If you have a look at the SSS Green Team’s 2014 BC Green Games entry, you’ll understand why Smithers Secondary is creating such a buzz. As winners of our $1,000 Judges Prize and $1,000 BC Hydro Energy Prize, they absolutely wowed us with their creativity, dedication and contributions to the conservation community. Not only did they build a Geodesic Dome Greenhouse (imitation is the highest form of flattery) that is heated by a unique biomeiler—a composting heater that uses things like wood chips, leaves and manure to keep the plants warm in the Northern BC weather—they also invented a whole new way of converting sawdust from the woodwork shop into charcoal, which can be used as fuel. Now waste that used to go to the dump is being converted to biochar via a custom-built “converter,” which was designed and built by Mr Rick Hubert and his metal shop class.
“The Rocket Retort,” aptly named since it is a combination of a rocket mass heater and a charcoal retort, was specifically designed to convert the sawdust into biochar. Biochar is a pretty big deal in the world of conservation. It is currently being looked into as a possible approach to carbon sequestration, which is a method of capturing carbon that would have eventually returned to the atmosphere through natural processes and storing it deep down in the earth for hundreds, maybe thousands of years. Biochar is also known to increase soil productivity, which reduces the need for fertilizer, resulting in reduced emissions from fertilizer production. Biochar also increases soil microbial life.
As far as they know, their Rocket Retort is the only one of its kind. The SSS Green Team developed it because they were unable to find a device to meet their specific needs. “It incinerates everything,” Mr Hubert said. “And there’s no smoke, no nothing. It just lets out some water vapour and CO2. In fact, we are planning to reuse the energy that it burns off.” The industrious SSS Green Team is currently working on building a gassifier that will convert wood chips into hydrogen and methane (known as pyrolysis), so that any gasoline engine could run on the gasses produced.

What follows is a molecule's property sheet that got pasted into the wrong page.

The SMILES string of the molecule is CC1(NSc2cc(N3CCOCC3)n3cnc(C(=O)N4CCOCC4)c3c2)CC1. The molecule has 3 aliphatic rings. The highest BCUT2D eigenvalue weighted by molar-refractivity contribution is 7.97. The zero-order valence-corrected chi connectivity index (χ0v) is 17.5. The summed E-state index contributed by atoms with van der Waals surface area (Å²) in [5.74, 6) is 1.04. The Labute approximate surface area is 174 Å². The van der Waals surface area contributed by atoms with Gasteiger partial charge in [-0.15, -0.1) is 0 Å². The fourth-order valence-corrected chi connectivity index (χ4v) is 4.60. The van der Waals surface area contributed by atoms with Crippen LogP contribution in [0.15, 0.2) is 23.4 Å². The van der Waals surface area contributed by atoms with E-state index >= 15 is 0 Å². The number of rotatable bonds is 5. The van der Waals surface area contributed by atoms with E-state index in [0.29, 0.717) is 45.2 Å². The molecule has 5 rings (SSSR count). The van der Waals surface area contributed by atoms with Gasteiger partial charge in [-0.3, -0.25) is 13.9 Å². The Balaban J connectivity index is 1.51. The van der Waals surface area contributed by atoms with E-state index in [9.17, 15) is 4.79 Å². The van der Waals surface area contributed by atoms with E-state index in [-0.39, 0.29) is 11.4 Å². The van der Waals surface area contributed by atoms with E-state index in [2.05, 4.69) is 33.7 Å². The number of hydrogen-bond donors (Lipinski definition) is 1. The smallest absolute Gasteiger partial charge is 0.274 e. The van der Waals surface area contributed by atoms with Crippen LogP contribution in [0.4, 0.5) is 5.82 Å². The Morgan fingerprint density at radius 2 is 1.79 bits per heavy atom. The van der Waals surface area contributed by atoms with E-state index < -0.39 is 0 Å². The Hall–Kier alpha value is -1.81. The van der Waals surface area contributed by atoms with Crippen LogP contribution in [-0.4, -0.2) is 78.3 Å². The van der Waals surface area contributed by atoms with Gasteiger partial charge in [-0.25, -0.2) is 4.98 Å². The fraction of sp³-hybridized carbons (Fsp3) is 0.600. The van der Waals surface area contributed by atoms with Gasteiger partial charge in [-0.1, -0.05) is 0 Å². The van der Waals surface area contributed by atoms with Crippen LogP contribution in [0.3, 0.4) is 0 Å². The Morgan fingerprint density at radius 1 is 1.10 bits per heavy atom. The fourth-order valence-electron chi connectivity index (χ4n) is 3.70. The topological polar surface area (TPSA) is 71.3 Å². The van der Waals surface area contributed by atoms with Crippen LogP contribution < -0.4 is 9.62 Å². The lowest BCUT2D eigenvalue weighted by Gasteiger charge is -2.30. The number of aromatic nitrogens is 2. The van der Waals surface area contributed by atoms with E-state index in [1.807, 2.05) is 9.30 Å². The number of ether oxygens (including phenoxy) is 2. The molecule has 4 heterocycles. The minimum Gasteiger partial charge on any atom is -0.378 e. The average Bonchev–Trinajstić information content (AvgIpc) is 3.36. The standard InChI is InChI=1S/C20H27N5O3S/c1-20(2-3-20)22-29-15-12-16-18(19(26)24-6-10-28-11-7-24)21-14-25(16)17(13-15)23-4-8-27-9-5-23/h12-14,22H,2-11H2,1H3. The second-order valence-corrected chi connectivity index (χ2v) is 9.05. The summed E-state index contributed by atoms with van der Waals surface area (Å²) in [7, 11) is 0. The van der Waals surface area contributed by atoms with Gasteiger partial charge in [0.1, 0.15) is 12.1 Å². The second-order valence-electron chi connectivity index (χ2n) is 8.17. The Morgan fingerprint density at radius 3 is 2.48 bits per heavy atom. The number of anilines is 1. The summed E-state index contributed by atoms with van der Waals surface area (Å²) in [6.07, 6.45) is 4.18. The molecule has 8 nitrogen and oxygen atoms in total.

Mr Hubert said that he was inspired to build the greenhouse with the SSS Green Team because he wanted to teach the kids how to grow their own nutritious foods, year-round, which is difficult to do in the northern climate of Smithers, BC.
Ms Sally Cunningham, founder of the SSS Green Team, worked closely with Mr Hubert and Smithers Secondary's art teacher, Mr Perry Rath, to help the students realize their greenhouse dreams. “In September, 2012, I decided to sponsor a Green Team,” Ms Cunningham said. “I was thrilled when a group of enthusiastic students joined the club. Throughout the year, we worked hard to raise the environmental consciousness of students and staff at Smithers Secondary School.”
Mr Rath wrote: “The kids have sure been inspired by working on this project as an active alternative to the energy and food security issues that have becoming more and more prevalent in the North today. And with interest from, and outreach to the neighbouring community, some great connections are being made between adults and local organizations and what we are doing within the school.”
Mr Rath sees this kind of project-based learning as an educational advancement. In his opinion, thanks to projects like their BC Green Games entry, “citizens no longer see the school as a place of old-style classroom teaching only, but as a place of vital, progressive, contemporary and relevant approaches to learning for our students. It has been an immense pleasure to work on helping to support and develop this project and see the enthusiasm from kids.”
Ms Cunningham mentioned that working with the students and the community to build the Geodesic Dome Greenhouse has been a highlight of her teaching career. “I feel like this kind of project is why I became a teacher,” she said when she’d heard the news of their BC Green Games win.